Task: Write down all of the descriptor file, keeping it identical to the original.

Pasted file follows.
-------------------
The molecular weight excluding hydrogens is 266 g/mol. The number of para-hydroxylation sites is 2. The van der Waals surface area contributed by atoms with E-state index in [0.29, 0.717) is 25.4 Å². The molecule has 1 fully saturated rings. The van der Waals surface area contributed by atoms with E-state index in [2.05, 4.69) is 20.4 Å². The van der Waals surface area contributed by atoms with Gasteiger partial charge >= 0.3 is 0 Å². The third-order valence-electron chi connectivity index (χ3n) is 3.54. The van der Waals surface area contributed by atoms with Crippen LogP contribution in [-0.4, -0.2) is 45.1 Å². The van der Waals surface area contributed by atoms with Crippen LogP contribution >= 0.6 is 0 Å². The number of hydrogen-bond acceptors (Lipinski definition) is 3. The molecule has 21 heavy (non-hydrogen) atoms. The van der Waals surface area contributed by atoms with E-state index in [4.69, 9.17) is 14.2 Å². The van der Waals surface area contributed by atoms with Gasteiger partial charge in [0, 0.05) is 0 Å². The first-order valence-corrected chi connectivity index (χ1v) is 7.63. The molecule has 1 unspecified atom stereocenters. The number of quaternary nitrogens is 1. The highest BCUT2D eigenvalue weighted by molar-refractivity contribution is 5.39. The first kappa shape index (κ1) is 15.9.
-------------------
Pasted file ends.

The molecular weight excluding hydrogens is 266 g/mol. The number of para-hydroxylation sites is 2. The van der Waals surface area contributed by atoms with E-state index in [0.29, 0.717) is 25.4 Å². The molecule has 1 fully saturated rings. The van der Waals surface area contributed by atoms with E-state index in [2.05, 4.69) is 20.4 Å². The van der Waals surface area contributed by atoms with Gasteiger partial charge >= 0.3 is 0 Å². The third-order valence-electron chi connectivity index (χ3n) is 3.54. The van der Waals surface area contributed by atoms with Crippen LogP contribution in [-0.4, -0.2) is 45.1 Å². The van der Waals surface area contributed by atoms with Crippen LogP contribution >= 0.6 is 0 Å². The number of hydrogen-bond acceptors (Lipinski definition) is 3. The molecule has 21 heavy (non-hydrogen) atoms. The van der Waals surface area contributed by atoms with E-state index in [4.69, 9.17) is 14.2 Å². The van der Waals surface area contributed by atoms with Gasteiger partial charge in [0, 0.05) is 0 Å². The first-order valence-corrected chi connectivity index (χ1v) is 7.63. The molecule has 1 unspecified atom stereocenters. The number of quaternary nitrogens is 1. The highest BCUT2D eigenvalue weighted by molar-refractivity contribution is 5.39. The first kappa shape index (κ1) is 15.9.